My daughter has also been learning to knit, and wanted to use her hand spun to knit something.  She has only learned knit, not purl, and needed something small, easy and quick.  She made little wrist warmers, and was very pleased that she did them mostly alone.

Wrist warmers in the garden

She still had some yarn left over, so now is going to try a neck warmer.

The beginning of a neck warmer

She will need more yarn, but is happy knowing she can spin some more or use some of Mommy’s.

Solar dying and knitting mittens

A couple weeks ago my daughter’s school hosted an environmental day.  I took my solar ovens to show how I dye wool with them.  Another mother brought jam that she makes in her solar oven, and we displayed our products to the visiting schools.

Yarn and jam with solar ovens

Baskets of hand spun wool and a Peruvian drop spindle

I thought of making hot water-bottle covers with this wool, but I only had about 50g of each colour.  I love knitting hats and scarves, but thought I would try mittens.

Hand spun yarn dyed with walnut leaves and onion skins in my solar oven

I used the pattern from Weekend Knitting, by Melanie Falick, “super mittens”.  I made a slight change to the pattern by putting an opening for the fingers to come out.

Green and purple two ply

They were fun and easy to knit, and make great presents for people who work on computers in cold offices!

Fingers out

Now I need to knit some smaller mittens, for smaller hands.

Mittens for my kittens

Opening the Boxes

I am not very good at throwing things away.  I am a bit of a hoarder and collector of things.

This week we came back to our house on the farm.  A friend stayed and looked after the house for us, and before she came we put our whole house into boxes, put them into the smallest room, and then locked the door.  Now a year later I am opening them all and thinking “where am I going to put everything?”  And I am hoping to have a little space for all my fibre toys?  And there are more boxes to come? I realised with pain that the only thing left to do is start giving things away.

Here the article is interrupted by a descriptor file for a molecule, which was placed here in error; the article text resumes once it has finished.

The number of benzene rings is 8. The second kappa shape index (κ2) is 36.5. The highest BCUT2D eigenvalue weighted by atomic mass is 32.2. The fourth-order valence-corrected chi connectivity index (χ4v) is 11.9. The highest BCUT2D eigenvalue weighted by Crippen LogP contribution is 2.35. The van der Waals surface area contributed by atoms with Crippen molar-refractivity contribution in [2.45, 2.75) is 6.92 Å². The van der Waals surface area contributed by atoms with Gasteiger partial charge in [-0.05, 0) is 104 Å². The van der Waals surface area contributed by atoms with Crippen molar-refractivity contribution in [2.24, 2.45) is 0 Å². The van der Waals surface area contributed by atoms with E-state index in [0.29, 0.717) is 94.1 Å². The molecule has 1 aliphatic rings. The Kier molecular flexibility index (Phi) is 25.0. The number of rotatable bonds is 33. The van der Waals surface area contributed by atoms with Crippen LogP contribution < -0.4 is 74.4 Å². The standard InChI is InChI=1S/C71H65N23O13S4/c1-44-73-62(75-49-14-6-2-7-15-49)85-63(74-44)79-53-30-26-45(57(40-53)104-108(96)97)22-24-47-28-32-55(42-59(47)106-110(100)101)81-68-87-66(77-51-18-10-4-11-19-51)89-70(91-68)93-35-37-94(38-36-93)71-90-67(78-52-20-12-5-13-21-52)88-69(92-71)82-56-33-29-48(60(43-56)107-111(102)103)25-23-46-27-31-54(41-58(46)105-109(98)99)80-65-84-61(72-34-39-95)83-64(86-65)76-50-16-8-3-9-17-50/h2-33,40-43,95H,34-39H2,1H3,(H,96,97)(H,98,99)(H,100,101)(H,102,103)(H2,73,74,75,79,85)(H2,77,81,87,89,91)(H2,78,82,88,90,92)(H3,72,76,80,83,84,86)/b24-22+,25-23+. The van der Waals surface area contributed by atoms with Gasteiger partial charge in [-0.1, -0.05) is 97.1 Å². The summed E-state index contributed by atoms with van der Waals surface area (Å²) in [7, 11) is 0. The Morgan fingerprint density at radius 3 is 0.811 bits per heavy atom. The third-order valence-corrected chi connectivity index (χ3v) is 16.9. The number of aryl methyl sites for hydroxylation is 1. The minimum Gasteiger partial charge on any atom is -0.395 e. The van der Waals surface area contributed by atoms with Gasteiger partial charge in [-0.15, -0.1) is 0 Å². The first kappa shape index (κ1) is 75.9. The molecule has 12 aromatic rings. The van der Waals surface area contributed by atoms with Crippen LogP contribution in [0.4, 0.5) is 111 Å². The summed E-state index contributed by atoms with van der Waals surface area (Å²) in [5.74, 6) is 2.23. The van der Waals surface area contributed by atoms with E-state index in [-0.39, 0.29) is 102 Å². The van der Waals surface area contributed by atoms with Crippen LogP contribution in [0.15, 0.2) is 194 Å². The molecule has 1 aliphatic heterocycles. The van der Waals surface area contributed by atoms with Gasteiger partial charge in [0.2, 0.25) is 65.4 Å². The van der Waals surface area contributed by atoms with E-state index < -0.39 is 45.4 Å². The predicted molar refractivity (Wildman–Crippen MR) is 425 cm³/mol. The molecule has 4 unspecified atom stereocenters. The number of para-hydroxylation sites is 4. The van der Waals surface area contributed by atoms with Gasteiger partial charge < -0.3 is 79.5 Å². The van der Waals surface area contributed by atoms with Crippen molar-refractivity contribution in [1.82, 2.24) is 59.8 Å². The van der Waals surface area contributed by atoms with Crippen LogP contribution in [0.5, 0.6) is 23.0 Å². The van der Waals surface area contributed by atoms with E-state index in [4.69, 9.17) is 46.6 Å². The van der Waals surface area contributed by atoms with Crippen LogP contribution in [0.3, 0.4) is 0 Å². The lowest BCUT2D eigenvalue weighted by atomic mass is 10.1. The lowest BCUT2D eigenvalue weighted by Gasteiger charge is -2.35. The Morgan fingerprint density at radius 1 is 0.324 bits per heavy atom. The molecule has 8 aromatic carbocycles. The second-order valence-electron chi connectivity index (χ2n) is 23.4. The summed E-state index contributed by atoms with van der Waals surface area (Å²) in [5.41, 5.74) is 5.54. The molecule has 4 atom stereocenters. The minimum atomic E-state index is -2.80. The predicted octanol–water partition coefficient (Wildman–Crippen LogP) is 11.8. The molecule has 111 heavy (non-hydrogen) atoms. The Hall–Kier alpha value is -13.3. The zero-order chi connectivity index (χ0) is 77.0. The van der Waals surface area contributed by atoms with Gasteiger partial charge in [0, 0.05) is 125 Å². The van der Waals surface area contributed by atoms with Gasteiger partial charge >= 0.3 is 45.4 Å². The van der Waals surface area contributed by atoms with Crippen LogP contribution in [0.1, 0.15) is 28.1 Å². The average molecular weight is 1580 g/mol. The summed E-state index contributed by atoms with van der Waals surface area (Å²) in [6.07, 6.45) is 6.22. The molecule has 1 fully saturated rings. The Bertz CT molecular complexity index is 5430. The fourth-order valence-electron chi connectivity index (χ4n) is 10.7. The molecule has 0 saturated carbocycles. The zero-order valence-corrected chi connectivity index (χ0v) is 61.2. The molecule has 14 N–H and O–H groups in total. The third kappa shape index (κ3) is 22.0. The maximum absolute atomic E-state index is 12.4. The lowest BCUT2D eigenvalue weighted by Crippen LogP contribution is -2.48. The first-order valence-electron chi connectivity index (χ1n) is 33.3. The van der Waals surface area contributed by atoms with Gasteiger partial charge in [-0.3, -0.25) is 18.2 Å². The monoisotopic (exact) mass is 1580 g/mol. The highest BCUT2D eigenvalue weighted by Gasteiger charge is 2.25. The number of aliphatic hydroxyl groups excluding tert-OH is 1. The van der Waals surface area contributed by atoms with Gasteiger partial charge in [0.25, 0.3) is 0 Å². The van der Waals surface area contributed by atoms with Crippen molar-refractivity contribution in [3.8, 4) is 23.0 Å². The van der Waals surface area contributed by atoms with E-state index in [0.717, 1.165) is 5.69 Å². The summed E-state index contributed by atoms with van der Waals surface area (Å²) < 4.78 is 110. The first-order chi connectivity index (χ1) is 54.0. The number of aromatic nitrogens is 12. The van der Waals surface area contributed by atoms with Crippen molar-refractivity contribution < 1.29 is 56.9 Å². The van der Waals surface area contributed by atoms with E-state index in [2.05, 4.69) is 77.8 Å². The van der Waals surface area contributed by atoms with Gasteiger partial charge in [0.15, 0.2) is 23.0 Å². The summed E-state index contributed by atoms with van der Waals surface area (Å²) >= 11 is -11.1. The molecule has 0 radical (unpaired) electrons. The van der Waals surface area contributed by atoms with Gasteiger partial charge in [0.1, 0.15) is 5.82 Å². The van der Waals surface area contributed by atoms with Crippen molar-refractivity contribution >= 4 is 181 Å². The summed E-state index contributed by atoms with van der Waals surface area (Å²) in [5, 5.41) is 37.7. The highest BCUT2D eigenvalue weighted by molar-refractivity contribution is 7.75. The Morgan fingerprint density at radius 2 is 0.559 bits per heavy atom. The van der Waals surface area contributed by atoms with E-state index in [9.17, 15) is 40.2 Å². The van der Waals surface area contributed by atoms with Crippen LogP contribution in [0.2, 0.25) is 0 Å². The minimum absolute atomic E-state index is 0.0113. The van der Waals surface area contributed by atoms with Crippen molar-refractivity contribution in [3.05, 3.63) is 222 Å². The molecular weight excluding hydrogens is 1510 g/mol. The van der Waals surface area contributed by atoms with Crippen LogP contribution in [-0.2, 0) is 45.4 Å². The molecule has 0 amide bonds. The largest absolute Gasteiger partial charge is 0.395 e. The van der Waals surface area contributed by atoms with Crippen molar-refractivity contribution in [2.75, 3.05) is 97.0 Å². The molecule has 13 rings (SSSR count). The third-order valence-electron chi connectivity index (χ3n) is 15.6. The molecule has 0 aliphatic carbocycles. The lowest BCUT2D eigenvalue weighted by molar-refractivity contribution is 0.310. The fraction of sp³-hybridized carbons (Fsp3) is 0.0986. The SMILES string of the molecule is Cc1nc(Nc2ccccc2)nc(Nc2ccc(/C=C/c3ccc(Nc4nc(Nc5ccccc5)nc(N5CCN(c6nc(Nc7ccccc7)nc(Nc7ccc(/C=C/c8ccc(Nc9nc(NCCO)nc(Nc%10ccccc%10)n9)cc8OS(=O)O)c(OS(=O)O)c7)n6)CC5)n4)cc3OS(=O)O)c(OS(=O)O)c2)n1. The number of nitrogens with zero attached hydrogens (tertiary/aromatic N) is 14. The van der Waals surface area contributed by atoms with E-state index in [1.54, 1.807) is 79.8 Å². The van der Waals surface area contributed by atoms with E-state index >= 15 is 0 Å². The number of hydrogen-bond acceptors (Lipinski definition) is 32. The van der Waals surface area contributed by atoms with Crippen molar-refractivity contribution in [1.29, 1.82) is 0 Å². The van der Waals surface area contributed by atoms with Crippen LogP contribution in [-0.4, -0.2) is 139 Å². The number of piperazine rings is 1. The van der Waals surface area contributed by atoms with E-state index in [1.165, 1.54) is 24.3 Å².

Having two daughters with eight years between them means I have kept a lot of clothes, from the first to the second.  (I know, poor second daughter, always second hand clothes.  However she thinks visiting the storeroom is like a trip to the store.)  With her help we have been going through boxes, and she is ruthless.  “I like this dress Mommy, but it is a bit small.”  There goes the dress my first daughter lived in and I have kept for 10 years.  I must admit though it is starting to feel good, jeans I haven’t worn in years, tops that I never really wore anyway, all to charity.  The house is still in chaos, and I still don’t know where I will put everything, but I am getting closer and it is nice to be home.

Small lap blanket with hand spun

Whiles at my in-laws I did a bit of spinning.  One was a two ply – one single of black, dark grey, and light grey, plied with a single of blue, blue/white/purple, and purple.  Later I bought some balls of hand dyed wool from Huella Indigena, http://www.huellaindigena.cl/indexb.php.  The colours looked so nice next to my hand spun that I decided to use them together to make a small lap blanket, (from Weekend Knitting, by Melanie Falick, p 20).  It was fun and easy to knit, and a great way to use small bits of hand spun.

Close up of lap blanket

Whiles organising the clothes my youngest said, “Don’t worry Mommy, you can buy more things if we give these away…or you can make stuff”.  Yes, already started with the making.

New Year, New Things

Today is the end of 2010.  I just turned 40 a few days ago, and we will be back on the farm in Chile in less than a month.  I hate the packing and sorting, the in-between time when you are not yet traveling but not living a “normal” life either.

My Traditional wheel is in pieces ready to be packed, and a table loom I got from the dump is also dismantled.  All I can do fibre-wise is knit and sew.  So, with my Mom’s help I have made a bag for carrying my knitting projects and a case for my knitpro interchangeable needles.

Knitting Bag with edge rolled over

 

Knitting Bag

Needle cases for knitpro needles

Needle cases with pockets